Let's talk about something that really grinds my gears: Trolls. I'm not talking about the trolls of fairytales and bad-but-awesome Norwegian films (www.trollhunterfilm.com). I'm talking about the people who hide behind message boards in anonymity and make it their mission to provoke negativity in a discussion between others.
Troll is an Internet slang term meaning a person who sows discord by purposefully starting arguments and upsetting people by posting inflammatory or off-topic messages in an online community.
If you ever read a Berkshire Eagle story online, you'll notice that our Disqus commenting widget is located at the bottom of the page, and people can use it to say just about anything they like in regard to the story.
Some people compliment. But there are some people who try to wage war against someone, whether they're the writer, the subject of the story or another commenter.
I have the lovely pleasure of helping to monitor these comments. We do have filters set up to catch spam, curse words and hyperlinks. This prevents certain comments from posting, which is a good thing, because some of the comments we in the office come across are startling.
But back to trolls. Trolls, in my opinion, have no other hobbies but to sit in a dark room and ignite asinine arguments that rile up easily provoked people. But why is it your job to create unnecessary turmoil in a thread that was going somewhere good? I could understand if these people had a few good points in relation to the subject at hand, but they don't.
And they're so hard to ignore. Wading through ignorant posts and coming up with a valid reason to delete them is easy, but having the willpower to hold my tongue from retorting is painful. "It would be so easy," I think, "to give this person a piece of my mind." Then I think, "Nope. You can do better than that."
So I let anonymous ramble on about any number of unrelating topics, only to find someone else out there in an anonymous seat has said exactly what I wanted to. Thanks, anonymous!
When people start an argument online, I find it to be absolutely ridiculous. These people hide behind computer screens, relishing in the momentary chaos they think they've created. Cowards, I say. If -- not all, but most of -- these people were to try to pick the same fight with a person face-to-face, things would go down differently.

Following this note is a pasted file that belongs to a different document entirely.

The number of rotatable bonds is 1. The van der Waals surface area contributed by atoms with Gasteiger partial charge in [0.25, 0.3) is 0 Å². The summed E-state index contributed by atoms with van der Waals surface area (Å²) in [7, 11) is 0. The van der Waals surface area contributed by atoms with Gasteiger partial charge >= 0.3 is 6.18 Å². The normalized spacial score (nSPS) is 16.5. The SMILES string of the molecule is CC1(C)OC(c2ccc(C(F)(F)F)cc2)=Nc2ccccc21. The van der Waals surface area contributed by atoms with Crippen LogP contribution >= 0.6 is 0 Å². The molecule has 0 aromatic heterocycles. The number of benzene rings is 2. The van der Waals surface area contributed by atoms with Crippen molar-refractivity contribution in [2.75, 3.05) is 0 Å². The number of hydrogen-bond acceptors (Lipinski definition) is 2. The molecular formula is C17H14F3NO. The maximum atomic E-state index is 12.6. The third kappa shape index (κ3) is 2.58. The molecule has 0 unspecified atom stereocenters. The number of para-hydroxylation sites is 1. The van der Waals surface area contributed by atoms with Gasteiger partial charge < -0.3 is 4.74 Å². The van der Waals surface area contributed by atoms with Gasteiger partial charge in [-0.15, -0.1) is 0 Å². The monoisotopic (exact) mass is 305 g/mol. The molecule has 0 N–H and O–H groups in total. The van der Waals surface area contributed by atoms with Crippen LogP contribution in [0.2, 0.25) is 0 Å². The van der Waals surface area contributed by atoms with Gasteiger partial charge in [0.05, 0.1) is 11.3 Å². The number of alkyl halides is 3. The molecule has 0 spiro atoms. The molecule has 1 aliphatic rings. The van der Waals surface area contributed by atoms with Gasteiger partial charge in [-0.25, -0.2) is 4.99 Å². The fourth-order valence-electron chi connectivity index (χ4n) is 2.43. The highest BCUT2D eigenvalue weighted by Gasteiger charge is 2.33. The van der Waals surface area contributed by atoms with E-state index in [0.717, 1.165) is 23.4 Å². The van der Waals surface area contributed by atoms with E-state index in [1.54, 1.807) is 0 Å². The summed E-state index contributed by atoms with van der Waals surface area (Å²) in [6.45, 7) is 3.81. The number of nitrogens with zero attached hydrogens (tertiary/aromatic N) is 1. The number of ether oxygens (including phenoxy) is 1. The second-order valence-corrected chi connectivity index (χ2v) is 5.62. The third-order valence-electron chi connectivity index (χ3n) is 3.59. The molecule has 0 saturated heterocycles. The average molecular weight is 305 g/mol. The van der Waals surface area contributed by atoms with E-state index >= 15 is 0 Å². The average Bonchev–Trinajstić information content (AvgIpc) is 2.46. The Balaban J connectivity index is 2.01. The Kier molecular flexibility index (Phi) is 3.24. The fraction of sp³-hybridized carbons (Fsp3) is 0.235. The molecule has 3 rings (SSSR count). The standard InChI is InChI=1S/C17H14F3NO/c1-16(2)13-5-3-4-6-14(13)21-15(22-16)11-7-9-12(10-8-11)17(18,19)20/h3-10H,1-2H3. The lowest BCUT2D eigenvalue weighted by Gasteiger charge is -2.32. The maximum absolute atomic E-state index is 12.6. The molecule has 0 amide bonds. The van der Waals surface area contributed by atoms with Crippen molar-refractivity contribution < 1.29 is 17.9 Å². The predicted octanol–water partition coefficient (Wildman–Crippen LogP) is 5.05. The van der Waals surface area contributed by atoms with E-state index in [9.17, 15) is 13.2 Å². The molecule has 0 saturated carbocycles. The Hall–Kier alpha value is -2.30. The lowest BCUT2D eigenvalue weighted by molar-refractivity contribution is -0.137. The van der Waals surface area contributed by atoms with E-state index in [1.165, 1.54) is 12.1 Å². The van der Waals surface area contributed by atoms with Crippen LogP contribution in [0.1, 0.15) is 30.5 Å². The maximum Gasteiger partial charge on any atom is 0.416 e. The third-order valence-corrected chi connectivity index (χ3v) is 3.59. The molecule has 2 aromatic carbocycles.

Aside from this diss on people who comment negatively way too often, there are people out there who say the nicest things and wish the best for those in a story. They spread the good and bad news, because they know it's news worth sharing. They state their opinion, as is every person's right, and start a decent conversation on our message boards.
There is still some tact required in a message board. Proper spelling and punctuation can make people take you more seriously than if you've entered 1,000 exclamation points. (Like that will prove your point.)
Etiquette seems to be lacking as people remain aloof on thread posts. If you want to start an educated debate, by all means, please do. But here are a few tips that can help other commenters engage in what you're trying to accomplish:
1. Spell check. Read over what you post and make sure things are spelled as well as you know how.
2. Re-read what you're about to post. More often than not, your initial thoughts are not cohesive and will cause unnecessary confusion/anger.
3. No emotion-only posts. A smiley face is not a post. Say something worth reading. :)
4. This is obvious: No cursing or shortened curses, like "dumba**." That's a sure fire way to have your comment deleted and you blocked.
5. Speak your mind, but use your brain. Don't accuse anyone of anything. No name-calling or bad-mouthing is acceptable. We love reader feedback; we just don't like questioning whether an adult or a child posted it.
Laura Lofgren is the online editor.